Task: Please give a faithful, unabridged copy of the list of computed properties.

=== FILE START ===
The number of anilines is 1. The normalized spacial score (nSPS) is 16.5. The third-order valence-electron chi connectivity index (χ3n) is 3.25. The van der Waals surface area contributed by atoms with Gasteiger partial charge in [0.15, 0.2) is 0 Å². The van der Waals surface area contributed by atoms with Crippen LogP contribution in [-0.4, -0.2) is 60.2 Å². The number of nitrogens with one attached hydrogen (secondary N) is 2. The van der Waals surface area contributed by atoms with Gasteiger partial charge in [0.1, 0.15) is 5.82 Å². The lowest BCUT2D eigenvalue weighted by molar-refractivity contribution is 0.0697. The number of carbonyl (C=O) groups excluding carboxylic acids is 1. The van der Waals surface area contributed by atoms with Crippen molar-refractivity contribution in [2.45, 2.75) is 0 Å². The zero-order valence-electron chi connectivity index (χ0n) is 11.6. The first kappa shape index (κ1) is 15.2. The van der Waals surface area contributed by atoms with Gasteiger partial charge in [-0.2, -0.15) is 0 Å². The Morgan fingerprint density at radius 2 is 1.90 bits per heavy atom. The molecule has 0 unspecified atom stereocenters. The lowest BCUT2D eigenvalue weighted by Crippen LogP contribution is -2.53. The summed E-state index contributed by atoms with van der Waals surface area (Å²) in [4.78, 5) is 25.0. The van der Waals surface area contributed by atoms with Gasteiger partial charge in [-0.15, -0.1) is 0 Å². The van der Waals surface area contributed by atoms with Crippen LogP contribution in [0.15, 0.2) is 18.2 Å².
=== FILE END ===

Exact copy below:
The number of anilines is 1. The normalized spacial score (nSPS) is 16.5. The third-order valence-electron chi connectivity index (χ3n) is 3.25. The van der Waals surface area contributed by atoms with Gasteiger partial charge in [0.15, 0.2) is 0 Å². The van der Waals surface area contributed by atoms with Crippen LogP contribution in [-0.4, -0.2) is 60.2 Å². The number of nitrogens with one attached hydrogen (secondary N) is 2. The van der Waals surface area contributed by atoms with Gasteiger partial charge in [0.1, 0.15) is 5.82 Å². The lowest BCUT2D eigenvalue weighted by molar-refractivity contribution is 0.0697. The number of carbonyl (C=O) groups excluding carboxylic acids is 1. The van der Waals surface area contributed by atoms with Crippen molar-refractivity contribution in [2.45, 2.75) is 0 Å². The zero-order valence-electron chi connectivity index (χ0n) is 11.6. The first kappa shape index (κ1) is 15.2. The van der Waals surface area contributed by atoms with Gasteiger partial charge in [-0.2, -0.15) is 0 Å². The Morgan fingerprint density at radius 2 is 1.90 bits per heavy atom. The molecule has 0 unspecified atom stereocenters. The lowest BCUT2D eigenvalue weighted by Crippen LogP contribution is -2.53. The summed E-state index contributed by atoms with van der Waals surface area (Å²) in [4.78, 5) is 25.0. The van der Waals surface area contributed by atoms with Gasteiger partial charge in [-0.15, -0.1) is 0 Å². The van der Waals surface area contributed by atoms with Crippen LogP contribution in [0.15, 0.2) is 18.2 Å².